Throughout the 2016 election season, several prominent political figures [including President Trump, Donald J. Trump Jr., Eric Trump, Kellyanne Conway, and Michael Flynn] and various American media outlets responded to, interacted with, or otherwise promoted dozens of tweets, posts, and other political content created by the IRA. By the end of the 2016 U.S. election, the IRA had the ability to reach millions of Americans through their social media accounts. The Mueller Report has confirmed the following information with individual social media companies:

  1. Twitter identified 3,814 IRA-controlled accounts that directly contacted an estimated 1.4 million people. In the ten weeks before the 2016 U.S. presidential election, these accounts posted approximately 175,993 tweets.
  2. Facebook identified 470 IRA-controlled accounts who posted more than 80,000 posts that reached as many as 126 million persons. IRA also paid for 3,500 advertisements.
  3. Instagram identified 170 IRA-controlled accounts that posted approximately 120,000 pieces of content.

Since the details of the IRA’s social media campaign were publicized, big tech companies have been subject to heightened levels of scrutiny regarding their effort to combat misinformation and other foreign interference in American elections. However, many members of Congress were pushing for wide-ranging social media reform even before the release of the Mueller Report.

In April 2018, Facebook Founder and CEO Mark Zuckerberg testified over a two-day period during a joint session of the Senate Commerce and Judiciary Committees and the House Energy and Commerce Committee. These hearings were prompted by the Cambridge Analytica scandal. Cambridge Analytica—a political consulting firm with links to the Trump campaign—harvested the data of an estimated 87 million Facebook users to psychologically profile voters during the 2016 election. Zuckerberg explained that, when functioning properly, Facebook is supposed to collect users’ information so that their advertisements can be tailored to a specific group of people that the third party wishes to target as part of their advertising strategy. In this scenario, the third-parties never receive any Facebook users’ data. However, Cambridge Analytica utilized a loophole in Facebook’s Application Programming Interface (API) that allowed the firm to obtain users’ data after the users accessed a quiz called “thisismydigitallife.” The quiz was created by Aleksandr Kogan, a Russian American who worked at the University of Cambridge. Zuckerberg explained to members of Congress that what Cambridge Analytica was improper, but also admitted that Facebook made a serious mistake in trusting Cambridge Analytica when the firm told Facebook it was not using the data it had collected through the quiz.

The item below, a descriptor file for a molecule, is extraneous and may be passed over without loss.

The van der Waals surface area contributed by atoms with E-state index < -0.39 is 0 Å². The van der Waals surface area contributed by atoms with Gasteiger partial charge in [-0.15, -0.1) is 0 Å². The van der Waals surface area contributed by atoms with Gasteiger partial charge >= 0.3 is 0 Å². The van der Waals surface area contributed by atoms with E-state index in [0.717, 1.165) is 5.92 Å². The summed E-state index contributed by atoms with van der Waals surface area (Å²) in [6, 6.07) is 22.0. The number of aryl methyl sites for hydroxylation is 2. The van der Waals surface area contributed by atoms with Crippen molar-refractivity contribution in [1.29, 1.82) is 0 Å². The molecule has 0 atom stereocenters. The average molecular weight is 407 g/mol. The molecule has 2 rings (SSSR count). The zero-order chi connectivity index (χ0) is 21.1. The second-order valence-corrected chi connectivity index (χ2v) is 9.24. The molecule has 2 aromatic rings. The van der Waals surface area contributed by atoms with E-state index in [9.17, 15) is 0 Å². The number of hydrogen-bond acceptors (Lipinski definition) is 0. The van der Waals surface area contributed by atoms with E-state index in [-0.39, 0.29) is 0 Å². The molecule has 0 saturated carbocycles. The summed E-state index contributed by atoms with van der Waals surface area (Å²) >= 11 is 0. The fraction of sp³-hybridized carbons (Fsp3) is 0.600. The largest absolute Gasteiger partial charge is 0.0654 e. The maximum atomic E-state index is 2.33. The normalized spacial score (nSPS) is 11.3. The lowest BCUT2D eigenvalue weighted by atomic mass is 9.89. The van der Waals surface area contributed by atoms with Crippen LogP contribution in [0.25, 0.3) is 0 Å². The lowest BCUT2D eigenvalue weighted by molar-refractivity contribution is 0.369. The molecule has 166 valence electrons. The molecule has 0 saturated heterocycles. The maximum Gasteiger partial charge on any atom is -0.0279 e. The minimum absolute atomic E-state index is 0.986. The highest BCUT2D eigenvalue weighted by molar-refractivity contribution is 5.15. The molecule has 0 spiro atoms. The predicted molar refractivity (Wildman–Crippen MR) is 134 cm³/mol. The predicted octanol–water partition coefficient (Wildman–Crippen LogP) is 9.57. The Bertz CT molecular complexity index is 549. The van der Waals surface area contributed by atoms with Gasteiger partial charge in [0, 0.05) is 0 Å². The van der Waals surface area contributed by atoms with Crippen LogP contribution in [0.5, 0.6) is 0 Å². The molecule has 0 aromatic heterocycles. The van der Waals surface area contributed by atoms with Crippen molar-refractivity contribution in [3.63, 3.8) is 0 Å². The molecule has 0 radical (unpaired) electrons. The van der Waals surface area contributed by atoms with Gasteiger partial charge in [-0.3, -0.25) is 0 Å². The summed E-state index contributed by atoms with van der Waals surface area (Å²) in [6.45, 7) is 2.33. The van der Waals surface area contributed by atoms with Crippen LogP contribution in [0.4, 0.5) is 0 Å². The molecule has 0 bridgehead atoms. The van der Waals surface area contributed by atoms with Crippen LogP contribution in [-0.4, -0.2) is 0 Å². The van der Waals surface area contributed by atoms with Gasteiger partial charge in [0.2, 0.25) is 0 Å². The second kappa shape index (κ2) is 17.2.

Another high-profile hearing occurred on September 5, 2018 when Twitter Co-Founder and CEO Jack Dorsey was called to testify before the Senate Intelligence Committee to discuss foreign influence operations on social media platforms. During this hearing, Dorsey discussed Twitter’s algorithm that prevents the circulation of Tweets that violate the platform’s Terms of Service, including the malicious behavior we saw in the 2016 election. Dorsey also discussed Twitter’s retrospective review of IRA-controlled accounts and how the information gathered is being utilized to quickly identify malicious automated accounts, a tool that the IRA relied heavily on prior to the 2016 election. Lastly, Dorsey briefed the committee on Twitter’s suspicion that other countries—namely Iran—may be launching their own social media campaigns.

With the 2020 election quickly approaching, these social media executives are under pressure to prevent their platform from being abused in the election process. Likewise, the calls for elected officials to increase regulation of social media platforms are growing stronger by the day, especially since Gates joined the conversation.

[Sources: Mueller Report, PBS, Washington Post, CNN, The Guardian, Vox I, Vox II]